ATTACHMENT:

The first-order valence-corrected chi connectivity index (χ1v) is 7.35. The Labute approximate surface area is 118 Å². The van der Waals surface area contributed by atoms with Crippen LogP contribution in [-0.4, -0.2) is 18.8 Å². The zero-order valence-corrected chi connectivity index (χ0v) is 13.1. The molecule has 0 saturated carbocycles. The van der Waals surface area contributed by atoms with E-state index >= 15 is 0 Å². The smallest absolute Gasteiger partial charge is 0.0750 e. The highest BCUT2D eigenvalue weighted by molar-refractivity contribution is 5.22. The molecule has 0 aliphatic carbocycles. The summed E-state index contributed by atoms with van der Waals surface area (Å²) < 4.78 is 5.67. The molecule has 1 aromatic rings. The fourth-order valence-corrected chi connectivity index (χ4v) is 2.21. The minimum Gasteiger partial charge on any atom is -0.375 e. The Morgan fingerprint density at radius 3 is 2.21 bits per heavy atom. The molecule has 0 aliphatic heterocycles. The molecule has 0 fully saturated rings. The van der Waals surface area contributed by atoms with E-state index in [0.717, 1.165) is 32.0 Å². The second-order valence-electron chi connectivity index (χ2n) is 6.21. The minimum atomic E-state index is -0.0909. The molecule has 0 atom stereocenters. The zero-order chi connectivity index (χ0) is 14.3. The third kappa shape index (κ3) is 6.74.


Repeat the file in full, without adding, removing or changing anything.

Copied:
The first-order valence-corrected chi connectivity index (χ1v) is 7.35. The Labute approximate surface area is 118 Å². The van der Waals surface area contributed by atoms with Crippen LogP contribution in [-0.4, -0.2) is 18.8 Å². The zero-order valence-corrected chi connectivity index (χ0v) is 13.1. The molecule has 0 saturated carbocycles. The van der Waals surface area contributed by atoms with E-state index >= 15 is 0 Å². The smallest absolute Gasteiger partial charge is 0.0750 e. The highest BCUT2D eigenvalue weighted by molar-refractivity contribution is 5.22. The molecule has 0 aliphatic carbocycles. The summed E-state index contributed by atoms with van der Waals surface area (Å²) < 4.78 is 5.67. The molecule has 1 aromatic rings. The fourth-order valence-corrected chi connectivity index (χ4v) is 2.21. The minimum Gasteiger partial charge on any atom is -0.375 e. The Morgan fingerprint density at radius 3 is 2.21 bits per heavy atom. The molecule has 0 aliphatic heterocycles. The molecule has 0 fully saturated rings. The van der Waals surface area contributed by atoms with E-state index in [0.717, 1.165) is 32.0 Å². The second-order valence-electron chi connectivity index (χ2n) is 6.21. The minimum atomic E-state index is -0.0909. The molecule has 0 atom stereocenters. The zero-order chi connectivity index (χ0) is 14.3. The third kappa shape index (κ3) is 6.74.